Chinese tennis star again denies accusing government official of sexual assault on social media

Chinese tennis player Peng Shuai again denies accusing a former Communist Party official of sexually assaulting her in a social media post late last year.

L’Equipe, a French sports daily, published an interview he did with Peng in its Monday edition.

“I never said anyone sexually assaulted me in any way,” Peng is quoted in the interview after being asked directly if she actually wrote the post on her account on the Weibo social media platform in China.

In the Nov. 2 post, Peng, a former Olympian who won titles at Wimbledon and French Open, said former Vice Premier Zhang Gaoli forced her to have sex before it happened. turns into an intermittent consensual relationship. Her post was quickly deleted and she disappeared from public view for several days. She eventually appeared at a tennis event and had a video chat with Thomas Bach, president of the International Olympic Committee, during which she said she was safe.

Her public absence has raised concern from some of the world’s top female tennis players, including Naomi Osaka, Serena Williams, Billie Jean King and Novak Djokovic, and the Women’s Tennis Association has suspended all of its sponsored tournaments in mainland China and Hong Kong. .

Peng told L’Equipe that the initial post had caused a huge “misunderstanding” and that she no longer wanted it to attract attention, and insisted that she deleted it herself.” because I wanted to”. She also explained that her “disappearance” was simply due to her inability to reply to “so many messages”. Peng said his personal life since the controversy surfaced has been uneventful and stressed that his private life and personal issues should not be mixed with sports and politics.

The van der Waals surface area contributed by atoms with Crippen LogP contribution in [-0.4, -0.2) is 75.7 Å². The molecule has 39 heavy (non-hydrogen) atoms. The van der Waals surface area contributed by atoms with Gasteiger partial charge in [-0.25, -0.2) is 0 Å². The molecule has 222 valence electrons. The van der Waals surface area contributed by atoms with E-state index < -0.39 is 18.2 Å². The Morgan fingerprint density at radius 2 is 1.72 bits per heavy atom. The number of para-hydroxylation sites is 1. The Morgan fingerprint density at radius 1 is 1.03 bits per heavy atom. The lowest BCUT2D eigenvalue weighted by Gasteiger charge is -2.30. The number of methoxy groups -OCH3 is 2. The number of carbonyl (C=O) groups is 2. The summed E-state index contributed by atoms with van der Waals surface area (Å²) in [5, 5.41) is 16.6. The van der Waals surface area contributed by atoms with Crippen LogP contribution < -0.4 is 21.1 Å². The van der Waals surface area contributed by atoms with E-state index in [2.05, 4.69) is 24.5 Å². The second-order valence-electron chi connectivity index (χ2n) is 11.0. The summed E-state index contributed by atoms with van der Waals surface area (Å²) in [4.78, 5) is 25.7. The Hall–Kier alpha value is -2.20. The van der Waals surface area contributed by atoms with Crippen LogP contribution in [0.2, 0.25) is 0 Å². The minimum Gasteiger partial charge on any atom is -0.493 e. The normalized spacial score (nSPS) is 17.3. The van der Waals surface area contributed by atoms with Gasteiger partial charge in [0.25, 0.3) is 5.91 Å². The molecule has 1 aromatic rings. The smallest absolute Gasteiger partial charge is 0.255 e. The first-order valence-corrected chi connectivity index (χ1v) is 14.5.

Peng also told the newspaper that she is retiring from tennis.

She also said she had dinner with IOC President Bach on Saturday, which the IOC confirmed in a separate statement on Monday.

Bach told Reuters news agency when asked about Peng’s interview that all communication “depends on her, it’s her life, it’s her story.”

The newspaper said it submitted the questions to Peng in advance and conducted the interview in Chinese. Wang Kang, chief of staff of the Chinese Olympic Committee, accompanied Peng during the interview and translated his answers for the reporter.

WTA President and CEO Steve Simon has called for an open investigation into Peng’s initial accusations after Chinese state media released a statement that he was an e-mail. email Peng had sent to Simon in which she denied the allegations and insisted that she was not missing or dangerous. , but simply “resting at home”.

Peng issued a similar denial in December during a virtual interview that was posted on the website of Singapore-based Chinese-language newspaper Lianhe Zaobao.

Some information for this report comes from The Associated Press, Reuters and Agence France-Presse.

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